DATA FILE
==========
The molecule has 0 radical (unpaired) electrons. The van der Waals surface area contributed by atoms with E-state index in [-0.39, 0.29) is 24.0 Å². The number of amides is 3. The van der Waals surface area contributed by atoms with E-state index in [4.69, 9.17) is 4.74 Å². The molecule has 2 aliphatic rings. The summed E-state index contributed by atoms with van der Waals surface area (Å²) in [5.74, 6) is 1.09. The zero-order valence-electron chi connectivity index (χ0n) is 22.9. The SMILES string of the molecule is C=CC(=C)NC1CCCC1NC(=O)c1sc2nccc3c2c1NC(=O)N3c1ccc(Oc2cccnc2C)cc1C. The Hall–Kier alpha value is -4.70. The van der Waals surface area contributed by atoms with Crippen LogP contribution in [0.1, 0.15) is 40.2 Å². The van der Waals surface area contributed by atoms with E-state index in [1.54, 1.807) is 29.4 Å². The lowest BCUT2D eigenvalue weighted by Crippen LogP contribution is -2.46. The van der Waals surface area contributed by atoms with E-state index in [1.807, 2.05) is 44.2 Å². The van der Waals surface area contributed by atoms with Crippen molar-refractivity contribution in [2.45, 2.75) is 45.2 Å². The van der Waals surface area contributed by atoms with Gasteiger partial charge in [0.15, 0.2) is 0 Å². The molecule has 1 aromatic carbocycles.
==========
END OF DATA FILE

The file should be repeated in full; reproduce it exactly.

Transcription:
The molecule has 0 radical (unpaired) electrons. The van der Waals surface area contributed by atoms with E-state index in [-0.39, 0.29) is 24.0 Å². The number of amides is 3. The van der Waals surface area contributed by atoms with E-state index in [4.69, 9.17) is 4.74 Å². The molecule has 2 aliphatic rings. The summed E-state index contributed by atoms with van der Waals surface area (Å²) in [5.74, 6) is 1.09. The zero-order valence-electron chi connectivity index (χ0n) is 22.9. The SMILES string of the molecule is C=CC(=C)NC1CCCC1NC(=O)c1sc2nccc3c2c1NC(=O)N3c1ccc(Oc2cccnc2C)cc1C. The Hall–Kier alpha value is -4.70. The van der Waals surface area contributed by atoms with Crippen LogP contribution in [0.1, 0.15) is 40.2 Å². The van der Waals surface area contributed by atoms with E-state index in [1.54, 1.807) is 29.4 Å². The lowest BCUT2D eigenvalue weighted by Crippen LogP contribution is -2.46. The van der Waals surface area contributed by atoms with E-state index in [1.807, 2.05) is 44.2 Å². The van der Waals surface area contributed by atoms with Crippen molar-refractivity contribution in [2.45, 2.75) is 45.2 Å². The van der Waals surface area contributed by atoms with Gasteiger partial charge in [0.15, 0.2) is 0 Å². The molecule has 1 aromatic carbocycles.